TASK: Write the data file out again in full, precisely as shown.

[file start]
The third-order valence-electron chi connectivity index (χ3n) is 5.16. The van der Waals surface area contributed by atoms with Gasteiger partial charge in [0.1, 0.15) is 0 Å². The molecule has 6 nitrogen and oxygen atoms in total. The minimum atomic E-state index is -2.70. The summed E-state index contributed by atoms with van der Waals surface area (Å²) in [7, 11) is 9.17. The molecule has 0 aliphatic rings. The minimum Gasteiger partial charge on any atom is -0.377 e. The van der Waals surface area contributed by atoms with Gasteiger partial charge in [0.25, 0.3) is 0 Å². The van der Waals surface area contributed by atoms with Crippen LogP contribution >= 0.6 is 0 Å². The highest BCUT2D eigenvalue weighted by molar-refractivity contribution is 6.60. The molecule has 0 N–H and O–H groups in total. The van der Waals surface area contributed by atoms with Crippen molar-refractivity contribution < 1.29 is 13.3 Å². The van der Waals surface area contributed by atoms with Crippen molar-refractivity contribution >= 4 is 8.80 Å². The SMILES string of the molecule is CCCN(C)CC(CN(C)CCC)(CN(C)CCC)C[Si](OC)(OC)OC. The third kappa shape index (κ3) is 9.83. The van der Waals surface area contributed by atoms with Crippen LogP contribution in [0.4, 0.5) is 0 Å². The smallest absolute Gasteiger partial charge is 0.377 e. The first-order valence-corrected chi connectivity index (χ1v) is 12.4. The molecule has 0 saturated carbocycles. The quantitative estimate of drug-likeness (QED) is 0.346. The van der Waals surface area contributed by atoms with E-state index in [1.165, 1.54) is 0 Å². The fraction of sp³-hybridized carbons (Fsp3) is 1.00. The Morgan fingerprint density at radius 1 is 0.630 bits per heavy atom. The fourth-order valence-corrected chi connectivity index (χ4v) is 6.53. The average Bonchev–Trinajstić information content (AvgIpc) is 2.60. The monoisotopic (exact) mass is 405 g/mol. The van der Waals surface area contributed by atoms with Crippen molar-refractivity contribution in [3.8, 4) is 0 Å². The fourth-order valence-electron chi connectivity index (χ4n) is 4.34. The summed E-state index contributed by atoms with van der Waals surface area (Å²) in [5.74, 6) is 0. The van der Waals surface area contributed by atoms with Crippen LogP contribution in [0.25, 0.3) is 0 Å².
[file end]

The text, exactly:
The third-order valence-electron chi connectivity index (χ3n) is 5.16. The van der Waals surface area contributed by atoms with Gasteiger partial charge in [0.1, 0.15) is 0 Å². The molecule has 6 nitrogen and oxygen atoms in total. The minimum atomic E-state index is -2.70. The summed E-state index contributed by atoms with van der Waals surface area (Å²) in [7, 11) is 9.17. The molecule has 0 aliphatic rings. The minimum Gasteiger partial charge on any atom is -0.377 e. The van der Waals surface area contributed by atoms with Gasteiger partial charge in [0.25, 0.3) is 0 Å². The van der Waals surface area contributed by atoms with Crippen LogP contribution >= 0.6 is 0 Å². The highest BCUT2D eigenvalue weighted by molar-refractivity contribution is 6.60. The molecule has 0 N–H and O–H groups in total. The van der Waals surface area contributed by atoms with Crippen molar-refractivity contribution < 1.29 is 13.3 Å². The van der Waals surface area contributed by atoms with Crippen molar-refractivity contribution >= 4 is 8.80 Å². The SMILES string of the molecule is CCCN(C)CC(CN(C)CCC)(CN(C)CCC)C[Si](OC)(OC)OC. The third kappa shape index (κ3) is 9.83. The van der Waals surface area contributed by atoms with Crippen LogP contribution in [0.4, 0.5) is 0 Å². The smallest absolute Gasteiger partial charge is 0.377 e. The first-order valence-corrected chi connectivity index (χ1v) is 12.4. The molecule has 0 saturated carbocycles. The quantitative estimate of drug-likeness (QED) is 0.346. The van der Waals surface area contributed by atoms with E-state index in [1.165, 1.54) is 0 Å². The fraction of sp³-hybridized carbons (Fsp3) is 1.00. The Morgan fingerprint density at radius 1 is 0.630 bits per heavy atom. The fourth-order valence-corrected chi connectivity index (χ4v) is 6.53. The average Bonchev–Trinajstić information content (AvgIpc) is 2.60. The monoisotopic (exact) mass is 405 g/mol. The van der Waals surface area contributed by atoms with Crippen molar-refractivity contribution in [3.8, 4) is 0 Å². The fourth-order valence-electron chi connectivity index (χ4n) is 4.34. The summed E-state index contributed by atoms with van der Waals surface area (Å²) in [5.74, 6) is 0. The van der Waals surface area contributed by atoms with Crippen LogP contribution in [0.25, 0.3) is 0 Å².